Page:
FUSD Board Meeting Addresses Prominent Issues at AHS: Overpopulation, Closed-Campus Lunch, and the Need for Technology

Five FUSD School Board Members address questions and concerns from AHS students and parents

Sandra Resurreccion

Staff Writer

    On the evening of November 3, 2016, five FUSD school board members held a meeting in American High’s multi-purpose room.  

    Board members Michelle Berke, Desrie Campbell, Dax Choski, Ann Crosbie, and Hiu Ng gathered with students, teachers, and parents to address concerns and issues regarding AHS such as the overcrowding of students, the need for more classrooms and bathrooms, the possibility of an open-campus lunch, and the lack of student access to technology.

    One of the most prevalent issues of the discussion was the rapid increase of the student population at American, which of course, is the source of other underlying issues such as inadequate classroom space and long bathroom lines.

    “We are looking at tremendous growth,” Board member Dax Choski said. “We are experiencing the highest amount of pressure at American High School. Looking into the next five years, American will be the most stressed high school.”

    The board brought up a number of possible solutions to this problem. The first was to build a new high school near the residential area of American students. Board member Ann Crosbie was in favor of replacing the horse ranch near Decoto Road with a new high school. However, she was outvoted on this option as the district decided to build a new junior high school there instead. The Board also discussed a solution that has already been happening at AHS: building new classrooms with the space currently available on campus. This would require large amounts of funding but seems to be the most rational option. The last option was to have students in this residential area enroll in different FUSD schools that do not currently have population problems such as Mission San Jose or Washington; this may not be too convenient for parents, depending on their willingness to do so.

    The meeting also addressed concerns regarding the limited amount of food options that are provided to students during lunch, as well as the possibility of allowing students to leave campus during lunch to eat elsewhere. The members responded to these suggestions in a welcoming manner.

    “American is the only school in the district that has a closed-campus lunch,” member Desrie Campbell said. “So that is something that we can definitely present to the board to have a conversation about, and I’m sure that they would love to be able to take that up.”

    The School Board conveyed its willingness to take surveys and have conversations with students, staff, and parents about how they can improve the food options that would be offered in the cafeteria. They are, however, limited by federal regulations in regards to the kinds of foods that they are able to offer, due to health concerns.

    Although the Board is open to giving American’s campus open-campus lunch, there are some safety concerns that must be considered.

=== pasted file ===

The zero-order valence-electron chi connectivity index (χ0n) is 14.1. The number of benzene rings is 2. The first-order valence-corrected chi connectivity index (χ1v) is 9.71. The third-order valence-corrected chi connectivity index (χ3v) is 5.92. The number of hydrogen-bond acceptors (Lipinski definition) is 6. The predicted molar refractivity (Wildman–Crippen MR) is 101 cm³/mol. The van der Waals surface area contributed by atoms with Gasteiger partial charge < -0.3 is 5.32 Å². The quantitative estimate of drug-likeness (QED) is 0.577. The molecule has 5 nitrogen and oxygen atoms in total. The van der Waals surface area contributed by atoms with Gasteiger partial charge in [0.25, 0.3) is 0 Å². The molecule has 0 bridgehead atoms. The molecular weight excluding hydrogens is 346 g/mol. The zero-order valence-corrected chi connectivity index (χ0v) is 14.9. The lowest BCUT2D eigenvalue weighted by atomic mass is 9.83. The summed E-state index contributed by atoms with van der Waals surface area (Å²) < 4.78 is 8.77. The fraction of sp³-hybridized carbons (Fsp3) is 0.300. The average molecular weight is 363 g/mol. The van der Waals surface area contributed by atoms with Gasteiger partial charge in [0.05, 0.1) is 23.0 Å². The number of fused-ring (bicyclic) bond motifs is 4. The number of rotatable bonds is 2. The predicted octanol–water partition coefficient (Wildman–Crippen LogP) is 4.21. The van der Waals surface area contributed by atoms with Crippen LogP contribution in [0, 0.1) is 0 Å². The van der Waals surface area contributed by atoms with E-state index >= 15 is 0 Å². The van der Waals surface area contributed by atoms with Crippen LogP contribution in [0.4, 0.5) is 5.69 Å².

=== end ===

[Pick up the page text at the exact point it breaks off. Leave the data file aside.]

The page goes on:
“We have to consider what it means when 3,000 students are trying to get out somewhere during a lunch period,” Board Member, Michelle Berke said. “Where do they want to go? What does that mean for traffic in the area? Is there enough local infrastructure to support their desire to get off campus?”

    Nevertheless, the Board is willing to cooperate with AHS students, staff, and parents to fulfill their needs for a better lunch experience.

    The meeting also drew attention toward the topic of incorporating technology into students’ learning experience. As many students may be aware, there is not an adequate amount of textbooks in each classroom to allow students to leave one textbook at home. In response to this issue, several of the Board members agreed that each student should be provided with a laptop in which they are able to access all of their needed textbooks both at home and at school. One member believes that American is extremely behind in terms of technological use.

    “We cannot be in the year 2016 and not have computers for all of our students,” Choski said. “It’s unacceptable. If you go outside of Fremont, you’ll be shocked to see where we are compared to them in terms of technology.”

    Students and parents agree with this suggestion and think that the use of technology would be much more convenient.

    “I think it’s good that they discussed the need for technology at this school,” an AHS parent said. “It would make it much easier for students to access all of the information and tools that they need to learn.”

    The members hope that they can work to fix all of the problems that American is currently experiencing in order to enhance students’ experience here and allow the school to prosper and become a better learning environment than it already is.

    “I know first-hand that schools are much more than teaching and learning,” member Berke said.  “Schools create communities in the classroom, on the sports fields, in the playgrounds, and in the drama and music theatres. They provide social interaction among students and families and provide a better understanding of people from a variety of backgrounds. American High School is certainly representative of that.”

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